Nicholas Tampio calls on the Regents of the State of New York, the state school board, to reject the rebranded Common Core standards.

Tampio is a professor of political science at Fordham University.

He writes:

“On Sept. 11-12, the New York State Board of Regents will consider adopting the Next Generation Learning Standards for English language arts and mathematics. The standards are nearly identical with the Common Core and keep the features that parents have loudly, and justifiably, protested. New York should not keep wasting time and money on low-quality academic standards. The Regents should vote no on the renamed Common Core standards.

“The New Paltz Board of Education made a public comment describing how the “new” standards are virtually indistinguishable from the Common Core. “Of the 34 ELA anchor standards, 32 are word-for-word identical when compared to the original anchor standard,” the board said.

“Here is the first Next Generation ELA anchor standard: “Read closely to determine what the text says explicitly/implicitly and make logical inferences from it; cite specific textual evidence when writing or speaking to support conclusions drawn from the text.” This is the first Common Core anchor standard and the basis of Common Core’s emphasis on “close reading.”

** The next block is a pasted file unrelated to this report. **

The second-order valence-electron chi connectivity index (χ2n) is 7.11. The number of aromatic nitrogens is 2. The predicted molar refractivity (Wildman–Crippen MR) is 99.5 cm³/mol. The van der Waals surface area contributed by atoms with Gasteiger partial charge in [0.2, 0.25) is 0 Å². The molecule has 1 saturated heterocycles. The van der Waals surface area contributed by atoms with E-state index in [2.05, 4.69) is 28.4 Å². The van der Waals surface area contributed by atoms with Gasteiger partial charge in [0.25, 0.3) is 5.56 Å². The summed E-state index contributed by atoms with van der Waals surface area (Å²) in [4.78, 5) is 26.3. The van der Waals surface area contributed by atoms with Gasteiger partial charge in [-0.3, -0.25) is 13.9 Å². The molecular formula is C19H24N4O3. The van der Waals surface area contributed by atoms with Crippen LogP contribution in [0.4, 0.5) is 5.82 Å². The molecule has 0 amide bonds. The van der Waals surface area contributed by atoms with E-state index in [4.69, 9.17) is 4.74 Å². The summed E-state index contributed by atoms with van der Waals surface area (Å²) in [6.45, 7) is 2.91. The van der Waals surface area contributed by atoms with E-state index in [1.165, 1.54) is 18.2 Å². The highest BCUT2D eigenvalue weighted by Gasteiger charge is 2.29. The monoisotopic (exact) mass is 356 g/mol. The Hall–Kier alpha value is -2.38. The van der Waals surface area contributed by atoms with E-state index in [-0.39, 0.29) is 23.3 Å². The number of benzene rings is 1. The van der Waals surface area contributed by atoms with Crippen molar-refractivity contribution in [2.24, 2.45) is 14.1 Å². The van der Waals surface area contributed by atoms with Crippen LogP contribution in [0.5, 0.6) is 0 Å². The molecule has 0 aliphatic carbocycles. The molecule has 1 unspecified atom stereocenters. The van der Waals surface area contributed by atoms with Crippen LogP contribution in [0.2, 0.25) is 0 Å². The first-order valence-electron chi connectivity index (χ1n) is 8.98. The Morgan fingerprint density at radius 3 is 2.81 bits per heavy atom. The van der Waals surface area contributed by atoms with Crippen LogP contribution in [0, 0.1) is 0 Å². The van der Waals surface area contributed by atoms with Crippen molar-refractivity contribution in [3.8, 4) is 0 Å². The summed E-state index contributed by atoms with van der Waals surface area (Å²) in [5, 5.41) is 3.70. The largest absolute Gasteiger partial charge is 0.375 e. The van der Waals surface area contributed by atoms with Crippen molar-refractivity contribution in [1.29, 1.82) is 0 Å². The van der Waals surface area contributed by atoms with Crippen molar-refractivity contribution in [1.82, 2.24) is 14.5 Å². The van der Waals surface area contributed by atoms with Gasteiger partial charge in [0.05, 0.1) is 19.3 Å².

“On assignment after assignment, assessment after assessment, Common Core close reading works the same way. Students provide verbatim evidence from a text to answer questions about the text. As a professor, I know that this pedagogy fails to prepare students for college, and as a parent, I see that it leads to a dreary school day.

“The Common Core standards train children merely to regurgitate other people’s words.

“For instance, the 2017 Regents ELA examination, based on Common Core, asked that students write an essay on whether school recess should be structured play. The exam provided four texts and instructed students to “use specific, relevant, and sufficient evidence from at least three of the texts to develop your argument.”

“Three of the four texts argued for structured recess. The three that argued for structured recess were two pages; the one that argued for free play was one page.

“Parents expressed outrage on social media that this exam provided a wealth of evidence for students who argued for structured recess and little evidence for students who thought that students might enjoy free play.

“This problem is baked into the standards. The Common Core standards give students few opportunities to share their own thoughts or responses to the material. New York can do a better job writing standards and showing the rest of the country that the federal Every Student Succeeds Act really does open a door to exiting the Common Core.”

New York had far superior standards prior to adopting the Common Core standards as a devil’s bargain to win Race to the Top money.